Motor Mount Design

A project log for Building an Electric Longboard

Designing and building a custom electric longboard for commuting.

Jamie SearleJamie Searle 09/26/2022 at 11:230 Comments

Caliber Profile

The caliber hanger profile is a rectangle, with one rounded edge. Sounds simple right? All I need to do is take some measurements.

Unfortunately, not all trucks are built the same. Since I don't have access to the technical drawings for the caliber trucks, I cannot tell the tolerances on the hanger dimensions so I will take reference from a few sources. 

Also, the profile appears to be thicker towards the centre than at each end, so I need to take this into account too.

Sourcea (mm)b (mm)x (mm)
Front truck left14.018.818.0
Front truck right14.019.218.0
Rear truck left13.819.018.0
Rear truck right14.319.318.2
ESK8 forum post16.620.718.2

The inconsistencies in my measurements may be explained not just by manufacturing variations, but also from measuring at different points along the hanger. 

I have assumed that Caliber II trucks have the same profile as Caliber III trucks, but what's interesting is that the two Caliber II sources have a value of a which is 1.4 - 2.8 mm longer. The width of the profile, i.e. x, seems to be consistent at around 18 mm, and the height, b, varies within a 1.9 mm range.

I could validate my results by asking other caliber truck owners to measure their hanger profiles, or even by contacting the manufacturers themselves to find out, however I'm impatient and this is just a hobby project so this should suffice. 

I will proceed with the following nominal dimensions:

a (mm)b (mm)x (mm)

Any variation in these values will be accounted for in the design of the clamping mechanism.

Rev 1

Truth be told, I'm incredibly proud of this. After a few hours in Fusion 360 I have what feels like a no-compromise design. however, before my head stops fitting through the door, I need to do some physical testing and receive feedback from the ESK8 community to validate it. As with any product, I'm sure there will be plenty of revisions to come.

I will not provide a detailed explanation of every design choice, dimension and fastener length, however here are some of the main considerations.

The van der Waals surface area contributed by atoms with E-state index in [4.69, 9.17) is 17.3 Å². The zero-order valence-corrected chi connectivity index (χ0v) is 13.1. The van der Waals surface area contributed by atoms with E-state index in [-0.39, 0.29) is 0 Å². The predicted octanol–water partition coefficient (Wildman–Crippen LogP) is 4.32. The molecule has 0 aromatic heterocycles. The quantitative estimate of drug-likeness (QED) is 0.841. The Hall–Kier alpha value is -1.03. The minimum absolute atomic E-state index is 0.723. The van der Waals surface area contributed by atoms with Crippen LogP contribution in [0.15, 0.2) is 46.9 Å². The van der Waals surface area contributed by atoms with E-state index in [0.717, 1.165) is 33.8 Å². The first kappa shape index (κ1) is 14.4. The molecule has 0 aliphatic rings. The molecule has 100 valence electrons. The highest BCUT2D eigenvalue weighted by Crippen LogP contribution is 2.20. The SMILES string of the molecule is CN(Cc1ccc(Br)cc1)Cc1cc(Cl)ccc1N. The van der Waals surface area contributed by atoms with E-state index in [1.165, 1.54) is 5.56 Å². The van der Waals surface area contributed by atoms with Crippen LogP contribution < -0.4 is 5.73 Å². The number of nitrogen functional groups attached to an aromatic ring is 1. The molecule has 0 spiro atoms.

Firstly, you may notice that the clamping mechanism is not a direct copy of the Boardnamics motor mount. This is to reduce the number of parts, therefore theoretically reducing the number of things that can go wrong and hopefully providing a more stable solution. My only concern with this is that the displacement of the adjustable holes when the clamp is tightened may prevent the screws from aligning with the holes in the "arm". 

This brings me onto my next point, which is that the motor position is adjustable unlike the Boardnamics mount. It is worth noting that the idler will only fit if the motor is in the outermost position from the trucks. I can modify this by increasing the arm length, however I intend to keep this design as compact as possible to prevent the mount from contacting the ground or underside of the deck.

Throughout the design I have intended to minimise the number of manufacturing operations. I have opted to produce this via waterjet cutting, with no milling required whatsoever. This should allow the design to be manufactured at a lower cost than the Boardnamics one, as the channel around the screws which join the clamp to the arm has been redacted.

Originally, I had the idler slot perpendicular to the length of the motor mounting arm. However, I found that by angling it like the Boardnamics one, it allowed me to reduce the arm length without the idler interfering with the motor or wheel. It is fascinating how you only come to understand seemingly meaningless design decisions when you explore the product from the ground up yourself. Or maybe I'm just tipsy.